Like WooCommerce, this isn’t really a storefront: it’s a blog platform that lets you build storefronts. Wix sets its sights a little more broadly than WC, and aims to be a simple WYSIWYG site editor for people with no code background—it’s better-suited to commerce because they built it to accept commerce plugins from day 1. Very easy to use, low startup cost, good for newcomers. Like Shopify, it has the issue of being a walled garden, and I’m not sure it’s possible to knock down the walls in this case. Its accessibility makes it a viable player at the low-end game.
Ecwid isn’t a full eCommerce platform, it’s a widget for WordPress, almost like WooCommerce lite—it’ll give an existing WP site basic no frills eCommerce functionality. It’s not a great pick when building a store from the ground up, but could be good if you’re looking to extend an existing WordPress site into the eCommerce sphere.
These platforms have all been titans in their time, but they’ve dropped off the radar for various reasons as the market centralised around the big 3. They’re still available if you want something tried-and-tested.
Drupal is still huge as a general CMS, but the company’s attempt at an eCommerce CMS stumbled in the early-mid 2010s and never quite recovered. If you’re running a storefront that’s part of a larger organisation and that organisation runs Drupal, this is a great option for easy integration and for saving difficulty and overhead on getting an army of developers for your different platforms.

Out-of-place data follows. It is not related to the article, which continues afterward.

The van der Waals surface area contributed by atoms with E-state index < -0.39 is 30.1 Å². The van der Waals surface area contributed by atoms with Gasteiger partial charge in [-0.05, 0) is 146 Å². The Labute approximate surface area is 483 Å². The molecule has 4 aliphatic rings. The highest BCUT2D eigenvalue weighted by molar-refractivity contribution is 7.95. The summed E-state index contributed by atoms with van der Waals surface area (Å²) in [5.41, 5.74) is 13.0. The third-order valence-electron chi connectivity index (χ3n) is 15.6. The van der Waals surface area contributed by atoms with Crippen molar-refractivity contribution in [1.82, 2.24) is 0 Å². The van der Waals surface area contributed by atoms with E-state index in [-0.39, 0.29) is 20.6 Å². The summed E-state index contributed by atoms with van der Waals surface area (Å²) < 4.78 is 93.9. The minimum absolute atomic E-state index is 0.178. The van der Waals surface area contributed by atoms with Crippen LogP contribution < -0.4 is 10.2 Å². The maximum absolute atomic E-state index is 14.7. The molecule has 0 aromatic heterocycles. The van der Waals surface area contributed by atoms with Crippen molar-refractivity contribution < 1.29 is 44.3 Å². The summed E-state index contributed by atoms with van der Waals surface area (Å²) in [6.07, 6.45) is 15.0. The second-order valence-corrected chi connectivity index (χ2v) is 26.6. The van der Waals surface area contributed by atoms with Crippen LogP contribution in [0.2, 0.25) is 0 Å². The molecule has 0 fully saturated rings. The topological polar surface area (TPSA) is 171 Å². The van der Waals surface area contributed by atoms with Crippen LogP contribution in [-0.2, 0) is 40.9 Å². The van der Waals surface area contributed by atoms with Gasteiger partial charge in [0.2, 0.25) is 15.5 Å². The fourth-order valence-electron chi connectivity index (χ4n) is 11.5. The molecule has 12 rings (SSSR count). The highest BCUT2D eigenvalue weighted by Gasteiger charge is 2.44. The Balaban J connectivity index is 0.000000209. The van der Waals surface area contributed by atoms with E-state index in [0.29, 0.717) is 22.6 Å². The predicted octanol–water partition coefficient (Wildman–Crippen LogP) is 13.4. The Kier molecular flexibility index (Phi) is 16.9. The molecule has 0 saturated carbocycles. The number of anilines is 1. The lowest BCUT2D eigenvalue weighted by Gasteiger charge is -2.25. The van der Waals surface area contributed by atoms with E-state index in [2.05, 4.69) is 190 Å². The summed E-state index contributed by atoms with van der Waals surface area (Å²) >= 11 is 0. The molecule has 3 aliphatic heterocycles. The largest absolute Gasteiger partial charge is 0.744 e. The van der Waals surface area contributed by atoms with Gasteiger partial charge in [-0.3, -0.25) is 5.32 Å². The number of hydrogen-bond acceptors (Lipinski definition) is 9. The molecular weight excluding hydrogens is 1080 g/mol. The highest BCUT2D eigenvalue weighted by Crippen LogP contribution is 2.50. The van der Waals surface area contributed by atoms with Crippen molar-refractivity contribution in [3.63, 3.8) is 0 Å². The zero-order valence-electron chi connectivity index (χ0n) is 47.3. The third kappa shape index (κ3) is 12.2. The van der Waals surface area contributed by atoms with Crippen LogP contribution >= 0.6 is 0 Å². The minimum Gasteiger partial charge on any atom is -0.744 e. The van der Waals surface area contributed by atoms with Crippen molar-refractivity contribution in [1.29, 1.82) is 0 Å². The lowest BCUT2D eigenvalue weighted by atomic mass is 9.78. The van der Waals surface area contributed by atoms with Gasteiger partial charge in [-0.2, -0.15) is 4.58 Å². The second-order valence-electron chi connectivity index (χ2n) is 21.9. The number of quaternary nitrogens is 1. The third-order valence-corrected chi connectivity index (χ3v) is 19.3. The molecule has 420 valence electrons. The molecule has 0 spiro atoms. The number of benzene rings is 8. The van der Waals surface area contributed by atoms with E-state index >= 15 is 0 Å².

Volusion is similar to Shopify in terms of style and price, though it’s a bit dated and lacks a lot of modern features—in particular, it can’t match the Shopify WYSIWYG editor that makes sitebuilding so easy. What is does have going for it is absolutely no transaction fees. Particularly if you’re selling high-volume/low-cost, Volusion has a financial edge over Shopify. It also has a robust set of data tools to help you understand your customers better than the competition.
Once very popular, but now suffering. Very good at caching user data and setting up dropped-cart and followup systems but lacks proper social media integration. Facebook integration is still in beta, though development is slow. Has reported issues with AMP and responsive web pages, and other web apps.
Absolutely the biggest market player circa 2005, now mostly forgotten. The community is dead, and updates are sluggish. A lot of older marketers will still recommend this because it’s what they started on and they have good memories of it, but I really wouldn’t recommend it in 2019. Pick ZenCart for nostalgia only.
There’s a reason the big three are the big three, but it can’t hurt to know your options. Maybe you run a dozen brick-and-mortar stores all running LightSpeed, or maybe your spouse is a skilled PHP developer looking to stretch themselves, and Sylius has caught your attention. To really boil things down, we’ve created a chart to help you make your final decision:
If you happen to decide on Magento, Shopify, WooCommerce or Drupal, then we’ve got teams of great eCommerce developers in the US, India and New Zealand. We’re eCommerce specialists and we’re experienced at remote work. Get in touch with us today!